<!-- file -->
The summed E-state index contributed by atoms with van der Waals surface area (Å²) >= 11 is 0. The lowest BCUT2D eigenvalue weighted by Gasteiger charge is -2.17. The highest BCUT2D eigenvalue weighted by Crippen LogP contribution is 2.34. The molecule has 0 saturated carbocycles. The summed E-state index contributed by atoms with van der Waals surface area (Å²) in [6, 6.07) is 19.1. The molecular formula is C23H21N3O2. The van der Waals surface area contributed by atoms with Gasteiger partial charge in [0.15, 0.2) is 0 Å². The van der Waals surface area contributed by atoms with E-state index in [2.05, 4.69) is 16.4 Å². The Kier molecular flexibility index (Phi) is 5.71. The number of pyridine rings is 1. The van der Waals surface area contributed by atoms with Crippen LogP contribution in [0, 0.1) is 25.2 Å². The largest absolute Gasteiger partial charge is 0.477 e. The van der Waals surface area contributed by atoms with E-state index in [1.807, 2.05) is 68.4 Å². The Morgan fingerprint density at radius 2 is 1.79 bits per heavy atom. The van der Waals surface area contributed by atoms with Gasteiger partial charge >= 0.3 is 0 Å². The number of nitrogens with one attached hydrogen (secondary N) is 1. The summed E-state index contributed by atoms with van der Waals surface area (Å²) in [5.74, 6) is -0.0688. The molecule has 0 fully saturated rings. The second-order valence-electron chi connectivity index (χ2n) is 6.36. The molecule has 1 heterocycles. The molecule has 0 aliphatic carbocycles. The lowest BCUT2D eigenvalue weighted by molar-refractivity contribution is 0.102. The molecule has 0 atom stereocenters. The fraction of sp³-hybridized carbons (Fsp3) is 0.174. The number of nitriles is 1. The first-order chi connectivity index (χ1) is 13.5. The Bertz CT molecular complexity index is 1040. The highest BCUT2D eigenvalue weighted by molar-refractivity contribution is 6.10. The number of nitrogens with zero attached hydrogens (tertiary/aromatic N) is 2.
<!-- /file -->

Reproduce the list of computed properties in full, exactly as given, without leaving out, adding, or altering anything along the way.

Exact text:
The summed E-state index contributed by atoms with van der Waals surface area (Å²) >= 11 is 0. The lowest BCUT2D eigenvalue weighted by Gasteiger charge is -2.17. The highest BCUT2D eigenvalue weighted by Crippen LogP contribution is 2.34. The molecule has 0 saturated carbocycles. The summed E-state index contributed by atoms with van der Waals surface area (Å²) in [6, 6.07) is 19.1. The molecular formula is C23H21N3O2. The van der Waals surface area contributed by atoms with Gasteiger partial charge in [0.15, 0.2) is 0 Å². The van der Waals surface area contributed by atoms with E-state index in [2.05, 4.69) is 16.4 Å². The Kier molecular flexibility index (Phi) is 5.71. The number of pyridine rings is 1. The van der Waals surface area contributed by atoms with Crippen LogP contribution in [0, 0.1) is 25.2 Å². The largest absolute Gasteiger partial charge is 0.477 e. The van der Waals surface area contributed by atoms with E-state index in [1.807, 2.05) is 68.4 Å². The Morgan fingerprint density at radius 2 is 1.79 bits per heavy atom. The van der Waals surface area contributed by atoms with Gasteiger partial charge >= 0.3 is 0 Å². The number of nitrogens with one attached hydrogen (secondary N) is 1. The summed E-state index contributed by atoms with van der Waals surface area (Å²) in [5.74, 6) is -0.0688. The molecule has 0 fully saturated rings. The second-order valence-electron chi connectivity index (χ2n) is 6.36. The molecule has 1 heterocycles. The molecule has 0 aliphatic carbocycles. The lowest BCUT2D eigenvalue weighted by molar-refractivity contribution is 0.102. The molecule has 0 atom stereocenters. The fraction of sp³-hybridized carbons (Fsp3) is 0.174. The number of nitriles is 1. The first-order chi connectivity index (χ1) is 13.5. The Bertz CT molecular complexity index is 1040. The highest BCUT2D eigenvalue weighted by molar-refractivity contribution is 6.10. The number of nitrogens with zero attached hydrogens (tertiary/aromatic N) is 2.